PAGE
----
Chemotherapy can be carried out in many different ways, depending on your circumstances.
Before chemotherapy treatment starts
If you're diagnosed with cancer, you'll be cared for by a team of specialists.
Deciding to have treatment
Your team will recommend chemotherapy if they think it's the best option for you. But the final decision is yours.
Making this decision can be difficult. You may find it useful to write a list of questions to ask your care team.
You may want to find out what the aim of treatment is.
For example, is it to:
- try and cure your cancer
- relieve your symptoms
- make other treatments more effective
You may also want to know:
- about possible side effects and what can be done to prevent or relieve them
- how effective chemotherapy is likely to be
- whether any other treatments could be tried instead
If you agree with your team's recommendation, they'll start to plan your treatment. You will have to give your consent to treatment.
Tests and checks
Before chemotherapy begins, you'll have tests to check your general health. This is to make sure the treatment is suitable for you.
The tests you'll have may include:
- blood tests - to check how well your liver and kidneys are working, and how many blood cells you have
- X-rays and scans - to check the size of your cancer
- measurements of your height and weight - to help your team work out the correct dose
During treatment you'll also have tests to check your progress.
Your treatment plan
Chemotherapy involves several treatment sessions. These are usually spread over the course of a few months.
Before treatment starts, your care team will draw up a plan that outlines:
- the type of chemotherapy you'll have
- how many treatment sessions you'll need
- how often you'll need treatment
After each treatment you'll have a break before the next session to allow your body to recover.
Your treatment plan will depend on the type of cancer you have and what the aim of treatment is.
A care team is a team of healthcare professionals who will care for you during your treatment.
How chemotherapy is given
Chemotherapy treatment may be given through injections, oral tablets or a skin cream.
Into a vein (intravenous chemotherapy)
In most cases, you will receive chemotherapy into a vein. This is known as intravenous chemotherapy.
This usually involves slowly getting medicine from a bag of fluid. This is attached with a tube to one of your veins.
This can be done in different ways.
This is a small tube that's placed into a vein in the back of your hand or lower arm for a short time.
Peripherally inserted central catheter (PICC) line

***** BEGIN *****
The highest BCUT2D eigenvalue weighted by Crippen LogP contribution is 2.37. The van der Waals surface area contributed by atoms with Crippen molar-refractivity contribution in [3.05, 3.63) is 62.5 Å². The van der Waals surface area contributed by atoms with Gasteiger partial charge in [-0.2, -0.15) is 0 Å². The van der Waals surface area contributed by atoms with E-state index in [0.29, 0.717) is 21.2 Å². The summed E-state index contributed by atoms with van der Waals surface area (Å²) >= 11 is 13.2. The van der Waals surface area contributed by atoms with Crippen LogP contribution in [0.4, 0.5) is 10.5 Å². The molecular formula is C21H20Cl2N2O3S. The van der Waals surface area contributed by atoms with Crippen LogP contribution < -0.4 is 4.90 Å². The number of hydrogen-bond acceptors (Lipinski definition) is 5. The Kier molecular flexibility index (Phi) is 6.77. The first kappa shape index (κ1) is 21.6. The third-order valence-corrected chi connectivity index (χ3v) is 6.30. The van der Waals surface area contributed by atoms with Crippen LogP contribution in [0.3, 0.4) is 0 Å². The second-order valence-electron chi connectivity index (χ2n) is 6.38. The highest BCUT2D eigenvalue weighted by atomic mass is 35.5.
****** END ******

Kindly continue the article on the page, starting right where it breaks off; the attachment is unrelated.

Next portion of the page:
This is a small tube put into a vein in your arm that usually stays in place for several weeks or months.
This is like a PICC, but the tube is put into your chest and connected to one of the veins near your heart.
This is a small device put under the skin. It's kept in place until your treatment course finishes. You receive the chemotherapy medicine through a needle inserted into the device through your skin.
The time it takes to have a dose can range from several hours to several days.
You usually come into hospital for the treatment and go home when it's finished.
Tablets (oral chemotherapy)
Sometimes chemotherapy is given in tablets. This is known as oral chemotherapy.
At the start of each treatment session you will get the tablets and have a check-up in hospital. But you can take the medicine at home.
Make sure you follow the instructions given by your care team. Taking too much or too little medicine may effect how well the medicine works and could be dangerous.
Contact your care team if you have any problems with your medicine.
Other types of chemotherapy
Chemotherapy may be given as:
- injections under the skin - known as subcutaneous chemotherapy
- injections into a muscle - known as intramuscular chemotherapy
- injections into the spine - known as intrathecal chemotherapy
- a skin cream
Issues during treatment
During chemotherapy treatment, there are a number of important things to bear in mind.
Pregnancy and contraception
Women should avoid becoming pregnant while having chemotherapy. This is because a lot of chemotherapy medicines can cause birth defects.
Use a barrier method of contraception, such as a condom. Contact your care team immediately if you think you may have become pregnant.
Men having chemotherapy should use condoms throughout their course of treatment. Condoms should still be used even if their partner is taking contraception.
Contraception - sexualwellbeing.ie
Taking other medicines
Check with your care team before you take any other medicines. This includes medicine you buy from a pharmacy and herbal remedies.
Other medicines could react with your chemotherapy medicine. This may affect how well it works and could cause dangerous side effects.
Chemotherapy can cause a range of unpleasant side effects.
Read more about the side effects of chemotherapy
Deciding to stop treatment
The benefits of chemotherapy may not seem like they are worth the poor quality of life, due to the side effects. If you're struggling and are having doubts about if you should continue, speak to your care team.
Your team can give you advice about the benefits of continuing with treatment. But the final decision to continue or stop is yours.